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$90 million in car tax goes unpaid

Wednesday, November 19, 2003 | 12:00 a.m. CST; updated 2:34 a.m. CDT, Thursday, July 3, 2008

JEFFERSON CITY — Missouri drivers who avoid paying sales taxes on automobiles have driven down state revenue by $90 million, Revenue Director Carol Fisher said Monday. One proposed way to counter that funding leak has met with mixed reviews, Fisher said.

Some Missouri drivers have eluded sales taxes by stealing license plates from other drivers who have proper tags, Fisher said. Others drive with expired tags.

Drivers refusing to pay sales taxes, which are due within 30 days of purchasing a vehicle, and annual registration fees have created the outstanding tax debt, Fisher said.

Raising initial cost

The Department of Revenue has raised the idea of requiring buyers to pay sales taxes at the time of purchase. This would help remedy the problem, Fisher said, but it would apply only to people who buy their cars from dealerships; it would not apply to purchases from individuals.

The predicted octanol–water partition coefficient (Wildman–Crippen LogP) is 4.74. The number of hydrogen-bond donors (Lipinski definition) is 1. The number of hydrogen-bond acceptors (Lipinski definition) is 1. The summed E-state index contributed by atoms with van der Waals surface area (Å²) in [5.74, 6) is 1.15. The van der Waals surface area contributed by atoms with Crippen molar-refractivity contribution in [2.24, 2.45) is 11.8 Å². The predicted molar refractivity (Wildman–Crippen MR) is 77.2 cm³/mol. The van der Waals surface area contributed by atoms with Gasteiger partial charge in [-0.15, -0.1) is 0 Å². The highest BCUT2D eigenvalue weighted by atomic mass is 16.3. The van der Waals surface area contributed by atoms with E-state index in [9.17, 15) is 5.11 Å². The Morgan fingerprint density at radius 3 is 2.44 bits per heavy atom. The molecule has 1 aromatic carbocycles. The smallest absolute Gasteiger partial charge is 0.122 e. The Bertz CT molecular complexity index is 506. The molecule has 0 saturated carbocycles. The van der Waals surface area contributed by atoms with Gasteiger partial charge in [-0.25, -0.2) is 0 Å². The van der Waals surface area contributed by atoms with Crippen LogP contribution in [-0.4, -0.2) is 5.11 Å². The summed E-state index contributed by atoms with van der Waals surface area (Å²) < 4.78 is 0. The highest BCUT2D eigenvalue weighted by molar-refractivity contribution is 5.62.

Upfront sales taxes would hurt sales, said Mark Alley, sales manager of Perry Chevrolet in Columbia. Customers would have to pay significantly more money at the time of purchase because most finance their vehicles in monthly payments and pay little upfront, he said.

Alley called for stricter laws for those who don’t pay sales taxes.

“It would be up to the state to crack down on these people,” Alley said. “Harsher penalties, I’m always in favor of those.”

Alley said he too has been burned by people not paying sales taxes. When customers don’t pay their sales taxes and then trade in their cars to dealers, the dealers become responsible for those debts. His dealership is instituting a policy requiring titles for trade-ins, Alley said.

Finding a compromise

Fisher has spoken with automobile dealers at conventions and has found that about 25 percent favor paying sales taxes upfront, 25 percent oppose the idea and the rest don’t know what to think about it, she said at a Tax Policy Committee hearing Monday.

Sales taxes are difficult to enforce, Fisher said at the hearing. License tags are difficult to read from patrol cars and many police officers have more pressing crimes to pursue.

At any rate, Missourians are driving around tax-free for the lives of their cars or until they move to another state, “and they’re using our roads,” Fisher said.


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